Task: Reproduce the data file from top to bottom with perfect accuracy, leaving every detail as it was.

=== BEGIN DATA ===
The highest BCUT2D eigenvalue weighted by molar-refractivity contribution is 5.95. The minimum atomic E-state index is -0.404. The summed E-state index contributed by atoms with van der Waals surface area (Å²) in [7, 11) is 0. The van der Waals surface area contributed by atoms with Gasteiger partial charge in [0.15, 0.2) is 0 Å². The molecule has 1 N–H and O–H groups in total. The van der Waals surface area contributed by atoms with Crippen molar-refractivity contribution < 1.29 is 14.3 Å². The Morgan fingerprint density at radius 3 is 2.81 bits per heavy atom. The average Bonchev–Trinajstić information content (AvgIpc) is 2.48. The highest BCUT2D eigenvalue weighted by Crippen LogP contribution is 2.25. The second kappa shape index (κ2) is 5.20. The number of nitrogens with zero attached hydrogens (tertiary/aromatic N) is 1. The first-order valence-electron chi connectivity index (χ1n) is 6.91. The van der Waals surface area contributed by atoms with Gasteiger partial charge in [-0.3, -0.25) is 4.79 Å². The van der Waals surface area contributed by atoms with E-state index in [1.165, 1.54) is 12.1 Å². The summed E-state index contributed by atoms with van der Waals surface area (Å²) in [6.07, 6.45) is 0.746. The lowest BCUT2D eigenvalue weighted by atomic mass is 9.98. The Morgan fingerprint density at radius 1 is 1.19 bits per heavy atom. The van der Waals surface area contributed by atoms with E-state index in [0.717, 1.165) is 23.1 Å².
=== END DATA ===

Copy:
The highest BCUT2D eigenvalue weighted by molar-refractivity contribution is 5.95. The minimum atomic E-state index is -0.404. The summed E-state index contributed by atoms with van der Waals surface area (Å²) in [7, 11) is 0. The van der Waals surface area contributed by atoms with Gasteiger partial charge in [0.15, 0.2) is 0 Å². The molecule has 1 N–H and O–H groups in total. The van der Waals surface area contributed by atoms with Crippen molar-refractivity contribution < 1.29 is 14.3 Å². The Morgan fingerprint density at radius 3 is 2.81 bits per heavy atom. The average Bonchev–Trinajstić information content (AvgIpc) is 2.48. The highest BCUT2D eigenvalue weighted by Crippen LogP contribution is 2.25. The second kappa shape index (κ2) is 5.20. The number of nitrogens with zero attached hydrogens (tertiary/aromatic N) is 1. The first-order valence-electron chi connectivity index (χ1n) is 6.91. The van der Waals surface area contributed by atoms with Gasteiger partial charge in [-0.3, -0.25) is 4.79 Å². The van der Waals surface area contributed by atoms with E-state index in [1.165, 1.54) is 12.1 Å². The summed E-state index contributed by atoms with van der Waals surface area (Å²) in [6.07, 6.45) is 0.746. The lowest BCUT2D eigenvalue weighted by atomic mass is 9.98. The Morgan fingerprint density at radius 1 is 1.19 bits per heavy atom. The van der Waals surface area contributed by atoms with E-state index in [0.717, 1.165) is 23.1 Å².